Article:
Ships, crews and cargoes are in danger at two Indian ports, according to the masters of two arrested tankers from the Saint James Shipping fleet.

The vessels are said to be in danger of losing power from failing generators and exhausted fuel supplies, and their masters have pleaded that they do not know whom to call upon for help.

“We are in a very critical condition due to ship power generation machinery,” wrote Captain Zubair Aslam, master of the 18,041-dwt chemical-product tanker Aeon (built 2012), in a message addressed to all concerned parties on 22 July.

“I am not aware who is owner of the vessel at present and who is responsible for vessel,” wrote the master, who informed Saint James, Singapore-based Global Radiance Ship Management and other interested parties that the ship’s main generator is out of operation due to lack of spares and back-up generators are in critical condition.

But Sam Tariverdi, chief executive of Athens-based Saint James, confirmed that he is still the shipowner. He told TradeWinds: “The ownership of these ships hasn’t changed. But the situation is out of our hands, especially with the Aeon.”

TradeWinds has previously reported on multiparty legal action that has led to an international stand-off among owner, financier, charterers, insurers, ship managers and suppliers.

The crews of the Saint James ships are legally in a state of abandonment as they have not been paid for more than two months, a circumstance that Tariverdi blames on manager Global Radiance Ship Management.

“It is an SOS call for our vessel,” wrote Aslam in a message TradeWinds has seen.

The ship has dragged anchor frequently in its 10 days under arrest and has used its remaining fuel to change position and take strain off the anchor chain.

“But in case of power failure we will not be able to manoeuvre or re-anchor the vessel,” warned the captain.

“If you don’t attend this issue, the safety of the vessel, cargo, crew and the safety of other vessels in the vicinity of anchorage are in danger.”

The Aeon, under arrest at Mumbai, is one of four tankers owned by Saint James but under notice of repossession by New York financier EnTrust Global. As TradeWinds has previously reported, the ships were insured by the American Club until early June, when cover was terminated for non-payment of premiums.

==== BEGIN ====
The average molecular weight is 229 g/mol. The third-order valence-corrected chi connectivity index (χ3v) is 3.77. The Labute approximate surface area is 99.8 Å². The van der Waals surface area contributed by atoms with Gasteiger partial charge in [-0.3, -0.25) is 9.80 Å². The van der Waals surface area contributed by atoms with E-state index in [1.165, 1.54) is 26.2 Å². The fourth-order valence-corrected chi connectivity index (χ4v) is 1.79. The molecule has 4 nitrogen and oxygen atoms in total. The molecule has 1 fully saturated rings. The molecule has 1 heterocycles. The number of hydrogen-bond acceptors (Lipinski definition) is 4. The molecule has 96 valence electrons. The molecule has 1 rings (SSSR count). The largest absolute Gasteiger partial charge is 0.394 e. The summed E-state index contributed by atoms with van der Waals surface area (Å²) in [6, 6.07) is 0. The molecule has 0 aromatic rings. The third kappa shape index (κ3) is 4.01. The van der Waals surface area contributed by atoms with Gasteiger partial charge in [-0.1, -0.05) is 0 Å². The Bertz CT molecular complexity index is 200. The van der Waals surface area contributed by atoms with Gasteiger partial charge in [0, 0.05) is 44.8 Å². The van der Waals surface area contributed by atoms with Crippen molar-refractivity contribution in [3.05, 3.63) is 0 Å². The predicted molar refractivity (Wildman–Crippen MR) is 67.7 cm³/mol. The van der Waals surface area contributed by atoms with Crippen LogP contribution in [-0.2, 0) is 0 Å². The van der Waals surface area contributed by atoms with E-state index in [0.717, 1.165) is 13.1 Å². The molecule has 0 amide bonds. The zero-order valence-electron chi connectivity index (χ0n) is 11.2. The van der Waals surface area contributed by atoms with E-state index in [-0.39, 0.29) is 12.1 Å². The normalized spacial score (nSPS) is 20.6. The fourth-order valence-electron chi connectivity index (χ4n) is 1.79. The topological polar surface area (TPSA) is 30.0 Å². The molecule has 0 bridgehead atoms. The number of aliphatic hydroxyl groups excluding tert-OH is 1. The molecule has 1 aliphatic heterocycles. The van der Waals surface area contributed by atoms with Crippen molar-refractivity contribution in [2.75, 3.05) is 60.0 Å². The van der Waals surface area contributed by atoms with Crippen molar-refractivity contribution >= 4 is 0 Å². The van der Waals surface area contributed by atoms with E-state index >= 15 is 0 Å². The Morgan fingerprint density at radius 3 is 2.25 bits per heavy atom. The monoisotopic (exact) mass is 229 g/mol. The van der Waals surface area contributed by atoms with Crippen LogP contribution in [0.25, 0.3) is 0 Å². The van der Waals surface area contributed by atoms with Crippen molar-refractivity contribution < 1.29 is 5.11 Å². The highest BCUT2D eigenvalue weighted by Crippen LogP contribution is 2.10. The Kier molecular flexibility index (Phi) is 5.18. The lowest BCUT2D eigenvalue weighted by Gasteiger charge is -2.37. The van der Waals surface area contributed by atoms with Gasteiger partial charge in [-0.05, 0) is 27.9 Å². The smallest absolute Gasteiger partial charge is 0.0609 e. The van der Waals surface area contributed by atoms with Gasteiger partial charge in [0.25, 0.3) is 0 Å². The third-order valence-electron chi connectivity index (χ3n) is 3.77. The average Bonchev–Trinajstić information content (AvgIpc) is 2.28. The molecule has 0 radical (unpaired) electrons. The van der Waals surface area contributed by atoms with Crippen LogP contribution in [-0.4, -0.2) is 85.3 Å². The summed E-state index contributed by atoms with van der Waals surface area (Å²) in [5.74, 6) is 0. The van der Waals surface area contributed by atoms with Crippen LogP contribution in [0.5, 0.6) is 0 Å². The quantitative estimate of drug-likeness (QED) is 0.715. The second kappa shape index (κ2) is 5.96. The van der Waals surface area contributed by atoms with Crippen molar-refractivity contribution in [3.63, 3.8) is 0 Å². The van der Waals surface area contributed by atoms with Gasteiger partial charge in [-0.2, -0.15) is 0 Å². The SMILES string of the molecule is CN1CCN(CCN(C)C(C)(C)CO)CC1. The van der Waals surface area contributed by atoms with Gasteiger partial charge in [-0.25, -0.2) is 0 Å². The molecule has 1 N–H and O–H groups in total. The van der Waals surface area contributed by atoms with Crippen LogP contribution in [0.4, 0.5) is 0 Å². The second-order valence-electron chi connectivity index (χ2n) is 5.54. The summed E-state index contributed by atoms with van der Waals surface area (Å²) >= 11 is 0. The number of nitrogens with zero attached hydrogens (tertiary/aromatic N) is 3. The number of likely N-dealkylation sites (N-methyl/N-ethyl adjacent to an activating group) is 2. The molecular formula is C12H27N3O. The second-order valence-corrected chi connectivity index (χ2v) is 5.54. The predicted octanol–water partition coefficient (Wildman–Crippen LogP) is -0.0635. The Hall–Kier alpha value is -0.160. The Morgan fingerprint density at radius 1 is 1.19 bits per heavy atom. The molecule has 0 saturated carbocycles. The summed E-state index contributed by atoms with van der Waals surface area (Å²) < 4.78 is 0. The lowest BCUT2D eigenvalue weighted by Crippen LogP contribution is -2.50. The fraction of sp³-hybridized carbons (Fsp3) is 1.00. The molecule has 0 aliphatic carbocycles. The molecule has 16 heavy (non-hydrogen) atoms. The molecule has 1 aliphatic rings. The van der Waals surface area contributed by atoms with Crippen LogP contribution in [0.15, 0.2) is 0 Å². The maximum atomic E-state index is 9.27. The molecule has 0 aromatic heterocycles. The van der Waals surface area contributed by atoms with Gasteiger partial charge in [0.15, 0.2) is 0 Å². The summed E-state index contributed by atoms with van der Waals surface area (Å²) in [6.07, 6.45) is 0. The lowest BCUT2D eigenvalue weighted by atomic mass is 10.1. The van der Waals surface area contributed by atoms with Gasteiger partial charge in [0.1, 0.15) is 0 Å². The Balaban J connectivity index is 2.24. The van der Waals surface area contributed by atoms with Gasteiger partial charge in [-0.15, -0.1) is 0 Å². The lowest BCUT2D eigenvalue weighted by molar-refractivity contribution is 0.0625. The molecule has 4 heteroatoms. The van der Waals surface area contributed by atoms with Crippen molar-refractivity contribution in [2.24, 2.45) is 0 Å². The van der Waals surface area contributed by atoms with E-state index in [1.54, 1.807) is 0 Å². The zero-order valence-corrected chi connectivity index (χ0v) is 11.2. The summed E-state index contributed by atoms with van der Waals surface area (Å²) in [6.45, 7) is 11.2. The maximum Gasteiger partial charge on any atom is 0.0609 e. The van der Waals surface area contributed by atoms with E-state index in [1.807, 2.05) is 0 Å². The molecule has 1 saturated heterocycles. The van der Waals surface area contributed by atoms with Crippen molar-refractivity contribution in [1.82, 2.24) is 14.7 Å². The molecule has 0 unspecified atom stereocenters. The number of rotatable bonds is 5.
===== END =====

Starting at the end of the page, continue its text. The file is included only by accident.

Only two ships are under arrest, the Aeon and its fleetmate the 11,479-dwt Sol (built 2007) at Hazira further up the Indian western coast.

Captain Asad Bin Sayeed of the Sol has likewise warned that his ship is in danger of blackout, for lack of fuel.

“We are now left with hardly a week’s stock of fuel oil for running our generator,” he wrote. “Once this finishes, there will be a complete blackout.”

The time may be shorter, wrote the captain, as fuel pumps could lose suction without warning.

A loss of power would not only leave the ship unable to manoeuvre but threaten to starve the crew, who were recently resupplied with an emergency food shipment but who depend on generator power for refrigeration.

Filth is accumulating on the neglected ship for lack of hygienic supplies for garbage disposal.

“The garbage has also heaped up as we cannot throw out even the food items here as per the rules,” Bin Sayeed wrote. “As a result, the mosquitoes and flies are also on the increase.”

Meanwhile, another Saint James ship now in Yemen is hoping to discharge its cargo and avoid arrest in a war zone.

The master of the 17,475-dwt Ariana (built 2016), Captain Syed Sajid Ali, told TradeWinds on 21 July that he believes his ship is generally in better shape than those that are under arrest in India, despite an engine breakdown that required a tow into the port of Mocha. The ship is discharging a gasoil cargo for a charterer believed to be SFI Marine Services of Dubai.

“We are now discharging, but slowly because of equipment that is not in good condition,” the captain said. He expected discharge to take a day and a half.